Published: Feb. 23, 2021

Nicole PetersWhat constitutes effective practice is a widely debated topic—and a very personal one. In truth, there's no single answer, as a fully effective strategy is individualized. 

It's important for musicians to be open to numerous tactics to find the best one for them and to be open to a new strategy even if you feel confident in your own system—a change of pace always helps with engagement while practicing. 

That said, a few rules for achieving effective practice remain constant: 

1. Stay organized 

There's no chance of staying on task and making progress without a system of organization. For me, keeping a practice journal is generally effective, but sometimes feels too limiting. When the idea of writing down everything in a practice session becomes overwhelming, I take a break from journaling. I do not find such days without journaling to be any less productive, just different. On balance, however, methods of staying organized help me to stay productive and engaged for extended periods of time during each practice session. 

2. Set clear goals 

Whether you write down your goals in a journal, stick them to your walls, write them on your bathroom mirror or simply keep them in your head, it's crucial to track why you're doing what you're doing. What do you hope to achieve? How is this action going to help you reach your goals? Remind yourself of these things regularly to keep your work in perspective. For example, don’t mindlessly play through exercises just because someone told you to; rather, think about what the exercise is for and what it's doing for you. If you struggle to answer these questions, perhaps it's not a worthwhile exercise for you.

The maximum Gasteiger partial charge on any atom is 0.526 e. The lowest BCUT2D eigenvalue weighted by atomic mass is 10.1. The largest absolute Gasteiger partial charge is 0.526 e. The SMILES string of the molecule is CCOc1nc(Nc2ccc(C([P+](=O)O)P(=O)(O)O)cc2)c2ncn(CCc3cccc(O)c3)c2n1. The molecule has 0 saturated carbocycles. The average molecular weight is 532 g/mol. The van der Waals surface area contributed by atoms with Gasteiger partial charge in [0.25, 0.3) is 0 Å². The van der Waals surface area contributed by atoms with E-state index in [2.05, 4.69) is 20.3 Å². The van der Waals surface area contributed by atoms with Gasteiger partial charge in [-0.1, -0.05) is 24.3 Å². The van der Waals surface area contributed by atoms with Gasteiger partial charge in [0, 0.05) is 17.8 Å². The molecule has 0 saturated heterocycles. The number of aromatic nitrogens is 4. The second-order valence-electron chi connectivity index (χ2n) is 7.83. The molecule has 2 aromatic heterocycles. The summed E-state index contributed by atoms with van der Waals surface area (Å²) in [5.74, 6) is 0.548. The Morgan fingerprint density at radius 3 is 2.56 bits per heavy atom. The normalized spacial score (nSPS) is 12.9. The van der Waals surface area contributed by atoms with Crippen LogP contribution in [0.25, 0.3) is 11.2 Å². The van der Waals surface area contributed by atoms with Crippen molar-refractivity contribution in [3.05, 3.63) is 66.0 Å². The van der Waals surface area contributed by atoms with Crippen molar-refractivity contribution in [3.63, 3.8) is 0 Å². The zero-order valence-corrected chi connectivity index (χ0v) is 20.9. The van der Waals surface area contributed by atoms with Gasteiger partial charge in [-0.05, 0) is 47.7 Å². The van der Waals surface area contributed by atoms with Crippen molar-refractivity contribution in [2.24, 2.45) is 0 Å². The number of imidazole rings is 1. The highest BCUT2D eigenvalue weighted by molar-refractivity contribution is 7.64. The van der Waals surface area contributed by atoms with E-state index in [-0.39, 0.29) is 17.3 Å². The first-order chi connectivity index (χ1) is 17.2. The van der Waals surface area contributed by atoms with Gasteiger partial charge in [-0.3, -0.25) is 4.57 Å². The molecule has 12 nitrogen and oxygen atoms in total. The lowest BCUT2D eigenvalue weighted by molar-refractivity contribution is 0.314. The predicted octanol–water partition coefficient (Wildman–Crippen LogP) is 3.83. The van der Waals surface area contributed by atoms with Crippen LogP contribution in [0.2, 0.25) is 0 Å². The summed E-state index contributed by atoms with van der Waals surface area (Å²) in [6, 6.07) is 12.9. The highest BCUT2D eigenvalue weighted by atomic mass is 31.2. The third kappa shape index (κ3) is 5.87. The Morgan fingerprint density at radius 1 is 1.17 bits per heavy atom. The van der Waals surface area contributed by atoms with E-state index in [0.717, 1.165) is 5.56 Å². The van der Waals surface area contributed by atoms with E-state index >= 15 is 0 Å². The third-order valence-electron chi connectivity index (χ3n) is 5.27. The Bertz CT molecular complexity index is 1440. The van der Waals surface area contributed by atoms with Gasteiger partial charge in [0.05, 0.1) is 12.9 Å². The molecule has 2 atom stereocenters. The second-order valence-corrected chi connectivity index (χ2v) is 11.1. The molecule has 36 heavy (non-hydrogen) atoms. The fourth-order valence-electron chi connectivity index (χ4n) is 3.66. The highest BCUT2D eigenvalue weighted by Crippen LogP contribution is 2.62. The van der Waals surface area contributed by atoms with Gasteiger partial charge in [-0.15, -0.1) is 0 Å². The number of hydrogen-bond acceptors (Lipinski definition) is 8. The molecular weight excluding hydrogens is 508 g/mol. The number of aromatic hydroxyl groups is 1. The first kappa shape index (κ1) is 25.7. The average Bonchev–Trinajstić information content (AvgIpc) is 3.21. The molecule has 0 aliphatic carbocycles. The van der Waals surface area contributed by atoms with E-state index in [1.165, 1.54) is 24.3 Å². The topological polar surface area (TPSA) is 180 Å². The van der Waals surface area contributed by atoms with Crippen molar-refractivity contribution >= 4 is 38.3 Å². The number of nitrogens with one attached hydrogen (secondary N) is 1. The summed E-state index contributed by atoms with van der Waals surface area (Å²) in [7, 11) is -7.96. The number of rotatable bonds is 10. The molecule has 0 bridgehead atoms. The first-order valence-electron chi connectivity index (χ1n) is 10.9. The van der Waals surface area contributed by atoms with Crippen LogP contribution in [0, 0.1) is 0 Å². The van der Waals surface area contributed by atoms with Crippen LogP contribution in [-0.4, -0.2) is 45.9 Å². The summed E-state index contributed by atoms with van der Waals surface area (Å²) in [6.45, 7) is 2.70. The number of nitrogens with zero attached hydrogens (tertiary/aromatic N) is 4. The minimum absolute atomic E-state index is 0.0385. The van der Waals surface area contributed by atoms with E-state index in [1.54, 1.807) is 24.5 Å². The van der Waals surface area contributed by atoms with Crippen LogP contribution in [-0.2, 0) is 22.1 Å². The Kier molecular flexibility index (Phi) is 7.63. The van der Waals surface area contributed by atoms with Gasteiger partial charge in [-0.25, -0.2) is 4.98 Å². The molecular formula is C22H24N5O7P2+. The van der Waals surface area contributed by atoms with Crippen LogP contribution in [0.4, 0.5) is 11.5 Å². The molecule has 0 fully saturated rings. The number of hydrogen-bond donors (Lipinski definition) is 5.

3. Maintain consistency 

Consistency is essential, but it takes many forms. For instance, I do not have the exact same warmup routine every single morning although I always address the same concepts. Every morning includes time devoted to stretching, intonation exercises and technical exercises. That said, each day I spend different amounts of time with each concept and use slightly different exercises to achieve the same goals. If your warmup is exactly the same every day, it becomes a rote which makes it difficult to maintain the heightened focus needed to fully evaluate yourself. 

Remember, playing your instrument for even a short period of time is better than not at all. Amidst COVID-19 and quarantine restrictions, this may be especially difficult—but also especially important. 

Odds are, if you're a musician, playing your instrument (or singing) brings you some level of joy. Remind yourself of this joy and play enjoyable music as often as possible. We’ll play together again soon enough, so don’t lose track of your passion. 

Nicole Peters is originally from Ithaca, New York, and is a senior pursuing a bachelor's degree in flute performance as well as a certificate in music entrepreneurship with a minor in business. When not practicing flute, Nicole can be found hiking and petting any nearby dogs.